A new political strategy has emerged in this photo-finish presidential race: File a flurry of lawsuits before the first votes are even tallied.
From Oregon to Florida, Democrats and Republicans are firing away at such issues as touch-screen voting machines (search) and provisional ballots (search). The lawsuits represent a hard-learned lesson from 2000: do not wait until all the votes are counted to go to court.
Others believe the legal wrangling may serve only to damage the voting process.
"It's disastrous for fundamental faith in the system itself," said Doug Lewis, executive director of the Election Center, a nonprofit organization working with polling administrators across the country. "Pretty soon you get people saying, `Shoot, then why bother to vote?' There has been such a concerted effort to beat up on the system itself that people need to step back and understand that if you destroy the very process by which your candidate gets elected, then what have you gained?"
In more than a dozen states, including the big battleground sites of Florida, Ohio, Michigan and Missouri, a series of lawsuits has been filed in the past few months. Most of the cases were brought on behalf of Democrats.
Two of the most common legal battles are over electronic voting and provisional ballots.
Florida and 28 other states will use touch-screen machines, but that has prompted lawsuits claiming the ATM-like devices are unreliable because they produce no paper receipts that could be used in a recount. On Tuesday, a lawsuit filed in New Jersey asked that 8,000 of the machines be banned on Election Day for those reasons. A trial over the e-voting machines also got under way this week in Florida — just as residents started going to the polls for the start of early voting.
Provisional ballots — essentially replacement ballots given to voters whose names somehow get left off precinct rolls — have prompted intense fighting in battleground states such as Ohio, Michigan and Florida.
In court decisions issued this past week, Democrats won their fight to ease restrictions on such ballots. In Ohio and Michigan, judges ruled that a voter who shows up at the wrong polling place can still cast a provisional ballot as long as he or she is in the right city or county.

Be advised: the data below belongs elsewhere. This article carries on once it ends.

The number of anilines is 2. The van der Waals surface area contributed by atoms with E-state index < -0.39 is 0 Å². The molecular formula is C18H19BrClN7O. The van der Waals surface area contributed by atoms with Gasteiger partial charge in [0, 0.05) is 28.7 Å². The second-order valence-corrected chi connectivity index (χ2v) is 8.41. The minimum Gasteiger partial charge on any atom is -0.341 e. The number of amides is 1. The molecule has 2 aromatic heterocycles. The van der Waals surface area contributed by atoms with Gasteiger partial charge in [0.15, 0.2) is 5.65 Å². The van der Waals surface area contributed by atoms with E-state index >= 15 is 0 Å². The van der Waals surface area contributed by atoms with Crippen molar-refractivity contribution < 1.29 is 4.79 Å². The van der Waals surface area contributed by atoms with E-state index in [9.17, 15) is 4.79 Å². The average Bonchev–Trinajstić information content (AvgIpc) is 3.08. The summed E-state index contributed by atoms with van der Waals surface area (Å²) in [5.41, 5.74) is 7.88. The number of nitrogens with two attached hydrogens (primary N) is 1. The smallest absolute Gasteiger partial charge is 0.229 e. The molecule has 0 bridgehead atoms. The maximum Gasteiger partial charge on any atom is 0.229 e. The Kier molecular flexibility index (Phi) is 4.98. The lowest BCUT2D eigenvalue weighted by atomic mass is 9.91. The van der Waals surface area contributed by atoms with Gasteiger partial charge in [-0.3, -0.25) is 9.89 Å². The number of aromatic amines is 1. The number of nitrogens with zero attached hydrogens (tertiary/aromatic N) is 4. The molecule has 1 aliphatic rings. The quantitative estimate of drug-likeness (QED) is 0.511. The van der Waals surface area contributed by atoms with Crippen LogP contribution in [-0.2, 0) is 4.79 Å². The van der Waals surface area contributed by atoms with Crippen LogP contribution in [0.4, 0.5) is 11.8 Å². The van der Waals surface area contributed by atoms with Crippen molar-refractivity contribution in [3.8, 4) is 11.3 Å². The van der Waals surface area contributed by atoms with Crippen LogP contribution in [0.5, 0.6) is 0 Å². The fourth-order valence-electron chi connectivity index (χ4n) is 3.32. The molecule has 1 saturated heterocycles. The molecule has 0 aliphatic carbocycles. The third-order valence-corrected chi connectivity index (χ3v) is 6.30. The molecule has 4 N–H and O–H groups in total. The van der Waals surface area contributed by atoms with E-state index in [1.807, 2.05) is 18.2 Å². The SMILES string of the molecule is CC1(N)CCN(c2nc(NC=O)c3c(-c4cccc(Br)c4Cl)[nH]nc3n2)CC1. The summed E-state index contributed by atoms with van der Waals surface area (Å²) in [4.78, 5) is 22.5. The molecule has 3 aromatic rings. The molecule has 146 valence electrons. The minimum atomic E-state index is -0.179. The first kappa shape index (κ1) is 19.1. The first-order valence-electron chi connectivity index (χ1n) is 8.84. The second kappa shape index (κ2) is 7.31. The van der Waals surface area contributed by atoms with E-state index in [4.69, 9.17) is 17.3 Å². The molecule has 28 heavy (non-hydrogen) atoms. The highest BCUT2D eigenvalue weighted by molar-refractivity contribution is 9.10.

But on Monday, Republicans scored a victory for their side of the argument when the Florida Supreme Court ruled that provisional ballots cannot be counted unless they are cast in the correct precinct.
Another fight in Florida involves a Democratic lawsuit challenging an order to disqualify voters. Secretary of State Glenda Hood instructed county officials to throw out registration cards from voters who do not check a box confirming they are American citizens, even if they sign an oath on the same form swearing they are citizens.
Hood maintains state and federal laws require the box to be checked. The lawsuit marks the fourth time since August that the party has taken the Florida secretary of state to court.
The ACLU is monitoring election practices in several states, including Nevada, where a judge refused to reopen registration for Clark County residents whose registrations may have been destroyed by a Republican-funded group. Clark County, home to Las Vegas, is the state's most populous county.
McDonald, of the ACLU, said all the legal activity is not a bad thing.
"It heightens scrutiny, and I think that's all well and good," McDonald said. "I'm reassured when the court identifies a problem. It means there is a solution."
After the presidential battle of 2000, the ACLU sued over Florida's faulty punch-card ballots in a dispute that introduced the terms "hanging chads," "dimpled chads" and "pregnant chads" to American pop culture. After 36 days of lawsuits and recounts, George W. Bush won Florida, and thus the White House, by just 537 votes.
"Filing lawsuits has been part of the election strategy since the last election," said University of South Florida political science professor Susan MacManus, who until last year was chair of the Florida Elections Commission, appointed by Republican Gov. Jeb Bush. "Both parties have known all along there would be problems with this election, and that it would go right down to the wire."
She added: "This is a fight to the death, and both sides are prepared to go all the way."